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Can Swiss star Daniela Ryf win both Kona and 70.3 worlds this year?
Daniela Ryf, last year’s Ironman 70.3 world champion, never imagined success at the Ironman distance would come so quickly. “I was a bit surprised,” admits the modest 28-year-old who arrived on the Big Island for the first time last October, led the women’s race on the Queen K Highway for most of the day and ended up as the runner-up in the 2014 Ironman World Championship. “I was always interested to see what I could do in long course, but I was never planning to do it this quickly.”
A short-course specialist with two Olympic appearances, Ryf had hopes at the end of 2013 to qualify for another spot on the Swiss Olympic team when her new coach, Brett Sutton, convinced her to pursue a different path.
“Brett told me quite quickly that long distance would be good for me and that’s why last year we changed the whole plan,” she says. “The goal last year was just to do 70.3 worlds in Canada. But through the season he changed things around and suddenly he was talking about Kona and that’s why I did it. He was kind of forcing me a little bit and told me I should take the chance.”
As an ITU athlete, Ryf represented Switzerland in the 2008 and 2012 Olympics, finishing seventh in Beijing and 40th in London. In 2010, she was third in the inaugural ITU Sprint Distance Triathlon World Championships.
A strong swimmer-cyclist, Ryf’s running times could occasionally match the best ITU athletes in the world. But although she never developed into an Olympic medal contender, Darren Smith, who coached Sweden’s Lisa Norden to a silver medal in the London Olympics, noticed a few things about Ryf when he coached her to her best Olympic finish in 2008.
“Truth be told,” says Smith about Ryf’s rare cycling strength and ability to suffer, “we didn’t do much riding. She had a massive turn of speed, but also a body type that was very robust and did not injure easily. … She is one of the best athletes I have ever worked with—period.” Another mark of her champion pedigree, Smith says, is her ability to perform when it counts. “I’ve only met a handful of them and they are ferocious racers who are tactically astute and deliver amazing things,” adds Smith. “All said and done, [she was] the perfect athlete to step up to long course when the time was right.”
Norden, a long-time friend and former training partner, isn’t surprised that Ryf has adapted so well to the iron distance. “I rarely get challenged on the bike in training,” she says, “but Daniela is the one who has made me suffer at times. She is one of the strongest girls I know in a no-fuss-just-get-this-done kind of way.”
With Sutton’s guidance and prodding, Ryf did her first Ironman last July at Ironman Switzerland in Zurich. She won handily in 9:13, 15 minutes faster than the second-place finisher, six-time Ironman world champion Natascha Badmann, the original Swiss Miss of Ironman.
“I was quite scared actually,” Ryf admits. “But Brett just said my body is made for Ironman because I’m quite strong, I’m a good cyclist and I can still run well off a hard bike. This was always a real challenge for me in the [ITU] World Cup races because if you’re a good cyclist sometimes it doesn’t really matter and you just have to be fast [on] the run. I’ve never been super fast, but I can hold a good pace for a long time, and that’s a big thing for Ironman. After Zurich, I started to realize this distance suits me quite well and then I really started to enjoy it.”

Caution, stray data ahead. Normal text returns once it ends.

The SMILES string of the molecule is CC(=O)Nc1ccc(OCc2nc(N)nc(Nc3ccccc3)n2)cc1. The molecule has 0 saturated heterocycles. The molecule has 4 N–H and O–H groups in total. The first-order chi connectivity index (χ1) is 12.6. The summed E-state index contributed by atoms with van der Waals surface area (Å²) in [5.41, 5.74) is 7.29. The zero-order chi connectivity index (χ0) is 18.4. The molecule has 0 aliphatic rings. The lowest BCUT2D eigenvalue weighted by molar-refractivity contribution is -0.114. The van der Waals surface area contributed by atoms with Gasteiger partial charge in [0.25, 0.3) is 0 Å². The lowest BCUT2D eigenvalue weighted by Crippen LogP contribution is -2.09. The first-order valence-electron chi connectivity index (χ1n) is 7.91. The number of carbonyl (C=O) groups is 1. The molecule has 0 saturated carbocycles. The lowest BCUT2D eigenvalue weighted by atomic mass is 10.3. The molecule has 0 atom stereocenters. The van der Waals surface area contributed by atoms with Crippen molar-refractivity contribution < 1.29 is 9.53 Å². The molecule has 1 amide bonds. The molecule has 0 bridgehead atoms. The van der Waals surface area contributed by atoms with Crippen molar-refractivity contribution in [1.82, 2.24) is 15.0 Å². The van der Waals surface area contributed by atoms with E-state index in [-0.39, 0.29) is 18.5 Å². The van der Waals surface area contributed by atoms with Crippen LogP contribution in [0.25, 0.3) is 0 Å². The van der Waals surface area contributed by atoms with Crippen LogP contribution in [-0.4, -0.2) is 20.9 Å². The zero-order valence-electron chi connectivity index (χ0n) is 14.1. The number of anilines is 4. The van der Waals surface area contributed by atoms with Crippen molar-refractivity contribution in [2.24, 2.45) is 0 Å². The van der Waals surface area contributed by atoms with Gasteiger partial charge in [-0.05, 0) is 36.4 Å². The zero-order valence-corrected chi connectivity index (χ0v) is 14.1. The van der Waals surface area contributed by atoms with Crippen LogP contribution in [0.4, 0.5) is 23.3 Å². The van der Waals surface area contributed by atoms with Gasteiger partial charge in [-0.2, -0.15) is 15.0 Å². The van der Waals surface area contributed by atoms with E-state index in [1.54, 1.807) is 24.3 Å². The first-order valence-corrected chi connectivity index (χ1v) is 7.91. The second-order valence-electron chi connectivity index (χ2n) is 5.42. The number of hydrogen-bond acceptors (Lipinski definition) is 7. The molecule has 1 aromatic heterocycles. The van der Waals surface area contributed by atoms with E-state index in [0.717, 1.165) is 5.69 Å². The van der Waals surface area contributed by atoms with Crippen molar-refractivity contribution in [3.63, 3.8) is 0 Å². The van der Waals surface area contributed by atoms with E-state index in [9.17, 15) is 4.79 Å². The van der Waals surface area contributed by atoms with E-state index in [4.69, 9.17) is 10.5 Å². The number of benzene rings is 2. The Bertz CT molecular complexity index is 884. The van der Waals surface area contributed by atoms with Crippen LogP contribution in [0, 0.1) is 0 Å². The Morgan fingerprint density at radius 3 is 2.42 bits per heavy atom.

Ryf’s quick success at the highest levels of Ironman competition brings obvious comparisons to four-time Ironman world champion Chrissie Wellington, who was also guided by Sutton and whom Ryf considers her inspiration.
“I actually don’t know Chrissie,” Ryf says, “but she was in Kona last year cheering for me on the run, so that was quite inspirational. I have a lot of respect for her and what she did.”
Will Ryf become the next Chrissie Wellington? Can she win both this year’s Ironman 70.3 World Championship and the Ironman World Championship—a double achieved by only one other female athlete, Leanda Cave, in 2012?
Her coach is taking a wait-and-see approach. “I keep away from comparisons until they start winning the big ones,” Sutton says. “Yes, Dani has huge potential. For now it’s up to her to continue to improve and use it.”
Except for a longer build-up for Kona, Sutton says that there’s not much he’ll change in Ryf’s training this summer after the Ironman European Championship in Frankfurt, Germany, which she won in July with a course record-setting 8:51:00. Their summer training base in the alpine village of St. Moritz, Switzerland, should prepare her well for the mountainous terrain of 70.3 worlds in Zell Am See, Austria.
“Dani just needs to continue what she did last year,” he says. “Her race [at Kona] was brilliant and one of the best debut performances we’ve ever seen. She had a couple of mental downs at critical periods. However, we are working at making sure that we have improved in these areas.”
Ryf bonked and cramped coming out of the Energy Lab with 12 kilometers to go in the marathon after she went too quickly through the aid stations and dropped two bars and two gels, a critical mistake she says she won’t make again this year.
Her goal in Kona after what she hopes will be another success at the Ironman 70.3 World Championship is simple: To have a “Chrissie-like” ride on the Kona bike course, then back it up with a much faster marathon than last year’s 3:07. “I want to have a marathon where I can look back and think, ‘Whoa, I felt good.’ That’s my goal.” she says. “Then I think anything will be possible.”